Wine prices 2018: Are too high prices unsustainable? Is a bubble forming?
Twice in the last week, completely unbidden, a retailer and an importer complained to me about too high wine prices. No one was more surprised than I was.
After all, the Wine Curmudgeon is supposed to care about this, not people who make their living selling wine at what I consider too high prices. But the wine world is so upside down in the second decade of the 21st century that even this is possible.
So yes, a small sample size. But I’ve been doing this a long time, and those things just don’t happen. It’s a man biting a dog story – it happens so infrequently that it’s news when it does, even with a small sample size.
Specifically, the two men were complaining about too high red Bordeaux prices, the wine from France, and how they have screwed up the marketplace. Their point: When the most prestigious are priced too high – $800 for a bottle of Cheval Blanc, anyone? – that raises the price for every other red Bordeaux, regardless of quality (the economic theory of substitutes). Plus, it also props up the prices of prestigious red wines elsewhere in the world, as well as less prestigious wines.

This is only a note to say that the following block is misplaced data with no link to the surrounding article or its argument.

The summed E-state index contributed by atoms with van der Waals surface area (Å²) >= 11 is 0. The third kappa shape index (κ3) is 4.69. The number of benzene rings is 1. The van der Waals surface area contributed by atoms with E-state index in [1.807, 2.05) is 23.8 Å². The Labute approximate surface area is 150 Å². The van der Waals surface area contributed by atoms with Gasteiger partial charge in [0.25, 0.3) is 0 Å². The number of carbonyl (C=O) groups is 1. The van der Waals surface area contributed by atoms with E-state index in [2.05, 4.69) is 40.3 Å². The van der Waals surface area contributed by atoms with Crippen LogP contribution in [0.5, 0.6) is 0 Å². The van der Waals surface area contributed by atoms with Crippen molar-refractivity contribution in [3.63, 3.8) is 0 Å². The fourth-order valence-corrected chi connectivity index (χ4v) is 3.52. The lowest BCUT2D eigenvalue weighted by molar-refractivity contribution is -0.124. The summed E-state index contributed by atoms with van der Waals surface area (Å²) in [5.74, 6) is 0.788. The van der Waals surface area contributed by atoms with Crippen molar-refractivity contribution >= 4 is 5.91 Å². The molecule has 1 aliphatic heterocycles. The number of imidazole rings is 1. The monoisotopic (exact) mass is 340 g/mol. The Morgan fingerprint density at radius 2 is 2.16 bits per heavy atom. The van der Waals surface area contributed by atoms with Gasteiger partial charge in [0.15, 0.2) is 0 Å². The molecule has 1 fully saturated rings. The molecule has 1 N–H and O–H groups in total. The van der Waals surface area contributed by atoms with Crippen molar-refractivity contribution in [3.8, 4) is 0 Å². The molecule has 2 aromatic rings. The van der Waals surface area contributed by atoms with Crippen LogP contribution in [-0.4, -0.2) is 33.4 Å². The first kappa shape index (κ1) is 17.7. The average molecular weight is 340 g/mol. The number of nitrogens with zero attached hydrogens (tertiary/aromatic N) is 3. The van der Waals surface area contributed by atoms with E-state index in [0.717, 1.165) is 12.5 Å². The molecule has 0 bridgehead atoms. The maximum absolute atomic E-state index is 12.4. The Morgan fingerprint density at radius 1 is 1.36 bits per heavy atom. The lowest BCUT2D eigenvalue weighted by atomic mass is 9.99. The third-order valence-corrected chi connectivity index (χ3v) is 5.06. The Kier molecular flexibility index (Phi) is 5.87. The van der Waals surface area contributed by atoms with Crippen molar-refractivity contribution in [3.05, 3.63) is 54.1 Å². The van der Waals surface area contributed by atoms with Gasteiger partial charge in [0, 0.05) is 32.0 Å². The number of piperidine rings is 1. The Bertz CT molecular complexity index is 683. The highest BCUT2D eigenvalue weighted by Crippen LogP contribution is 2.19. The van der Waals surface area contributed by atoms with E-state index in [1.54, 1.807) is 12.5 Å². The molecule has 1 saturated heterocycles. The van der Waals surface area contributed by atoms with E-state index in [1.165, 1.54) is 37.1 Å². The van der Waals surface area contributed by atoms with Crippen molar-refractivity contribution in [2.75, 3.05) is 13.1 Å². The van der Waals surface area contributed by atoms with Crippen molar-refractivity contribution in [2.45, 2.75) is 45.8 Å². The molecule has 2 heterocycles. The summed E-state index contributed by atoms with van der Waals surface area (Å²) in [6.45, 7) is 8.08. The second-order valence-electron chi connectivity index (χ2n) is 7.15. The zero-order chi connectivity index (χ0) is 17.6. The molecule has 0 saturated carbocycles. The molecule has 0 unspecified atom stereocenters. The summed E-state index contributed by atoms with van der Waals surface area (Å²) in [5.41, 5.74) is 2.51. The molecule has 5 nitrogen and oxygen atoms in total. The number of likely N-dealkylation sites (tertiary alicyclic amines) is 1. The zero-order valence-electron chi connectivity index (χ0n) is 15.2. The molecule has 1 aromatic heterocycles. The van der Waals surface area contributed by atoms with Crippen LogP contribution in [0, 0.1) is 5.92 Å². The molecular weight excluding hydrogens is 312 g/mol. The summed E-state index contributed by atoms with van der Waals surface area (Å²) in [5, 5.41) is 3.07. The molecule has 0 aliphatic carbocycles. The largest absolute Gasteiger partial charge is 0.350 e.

You and I see this every day when we buy an ordinary bottle of red French wine. Or, rather, when we don’t buy one because the prices are too high. I paid $18 for a delightful red blend from the Languedoc, Chateau La Roque, which should not have cost $18. It’s from a minor region and made with grenache, not cabernet sauvigon. But the substitute theory prices it at $18 because “better” wines cost $25 and $30. It’s the same reason all those syrupy, over-ripe California reds cost $18. It’s not the land cost or the quality of the grapes, but the substitute theory.
So what does it mean that the importer and the retailer complained to me about this? Is it an indication that a bubble may be forming and this kind of pricing is unsustainable? There seems to be evidence for this. A highly respected economist who studies the wine business has told me twice this summer that U.S. sales are flat and he is not optimistic about the future. And then there is the Wine Curmudgeon sample index – not very scientific but which seems to make more sense every year. This spring, for example, a PR flack pitched me “affordable” $40 wine – a Twilight Zone version of reality that only someone in the wine business could believe.
So we wait and see. And hope for the best.